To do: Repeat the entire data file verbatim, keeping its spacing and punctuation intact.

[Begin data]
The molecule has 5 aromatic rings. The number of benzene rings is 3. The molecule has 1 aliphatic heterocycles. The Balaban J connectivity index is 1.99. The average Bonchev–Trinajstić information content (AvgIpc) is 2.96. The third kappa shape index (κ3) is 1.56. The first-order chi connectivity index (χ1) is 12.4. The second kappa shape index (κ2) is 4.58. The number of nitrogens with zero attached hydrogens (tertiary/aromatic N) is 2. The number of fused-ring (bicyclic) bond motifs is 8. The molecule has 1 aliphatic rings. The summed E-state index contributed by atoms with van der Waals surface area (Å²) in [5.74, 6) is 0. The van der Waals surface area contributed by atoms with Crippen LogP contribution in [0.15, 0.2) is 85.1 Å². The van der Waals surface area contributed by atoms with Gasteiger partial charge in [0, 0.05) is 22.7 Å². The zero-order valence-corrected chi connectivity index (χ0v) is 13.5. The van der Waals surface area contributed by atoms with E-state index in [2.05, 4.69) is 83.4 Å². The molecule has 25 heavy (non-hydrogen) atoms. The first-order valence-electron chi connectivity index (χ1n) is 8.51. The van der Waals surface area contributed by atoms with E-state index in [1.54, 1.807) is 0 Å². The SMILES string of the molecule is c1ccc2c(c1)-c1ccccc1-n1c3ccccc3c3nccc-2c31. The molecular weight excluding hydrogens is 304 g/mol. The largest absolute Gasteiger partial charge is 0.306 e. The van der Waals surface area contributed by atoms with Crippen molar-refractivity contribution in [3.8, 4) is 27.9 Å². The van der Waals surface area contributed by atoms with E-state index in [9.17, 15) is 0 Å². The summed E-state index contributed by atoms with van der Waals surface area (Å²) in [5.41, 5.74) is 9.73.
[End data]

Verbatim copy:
The molecule has 5 aromatic rings. The number of benzene rings is 3. The molecule has 1 aliphatic heterocycles. The Balaban J connectivity index is 1.99. The average Bonchev–Trinajstić information content (AvgIpc) is 2.96. The third kappa shape index (κ3) is 1.56. The first-order chi connectivity index (χ1) is 12.4. The second kappa shape index (κ2) is 4.58. The number of nitrogens with zero attached hydrogens (tertiary/aromatic N) is 2. The number of fused-ring (bicyclic) bond motifs is 8. The molecule has 1 aliphatic rings. The summed E-state index contributed by atoms with van der Waals surface area (Å²) in [5.74, 6) is 0. The van der Waals surface area contributed by atoms with Crippen LogP contribution in [0.15, 0.2) is 85.1 Å². The van der Waals surface area contributed by atoms with Gasteiger partial charge in [0, 0.05) is 22.7 Å². The zero-order valence-corrected chi connectivity index (χ0v) is 13.5. The van der Waals surface area contributed by atoms with E-state index in [2.05, 4.69) is 83.4 Å². The molecule has 25 heavy (non-hydrogen) atoms. The first-order valence-electron chi connectivity index (χ1n) is 8.51. The van der Waals surface area contributed by atoms with E-state index in [1.54, 1.807) is 0 Å². The SMILES string of the molecule is c1ccc2c(c1)-c1ccccc1-n1c3ccccc3c3nccc-2c31. The molecular weight excluding hydrogens is 304 g/mol. The largest absolute Gasteiger partial charge is 0.306 e. The van der Waals surface area contributed by atoms with Crippen molar-refractivity contribution in [3.8, 4) is 27.9 Å². The van der Waals surface area contributed by atoms with E-state index in [9.17, 15) is 0 Å². The summed E-state index contributed by atoms with van der Waals surface area (Å²) in [5.41, 5.74) is 9.73.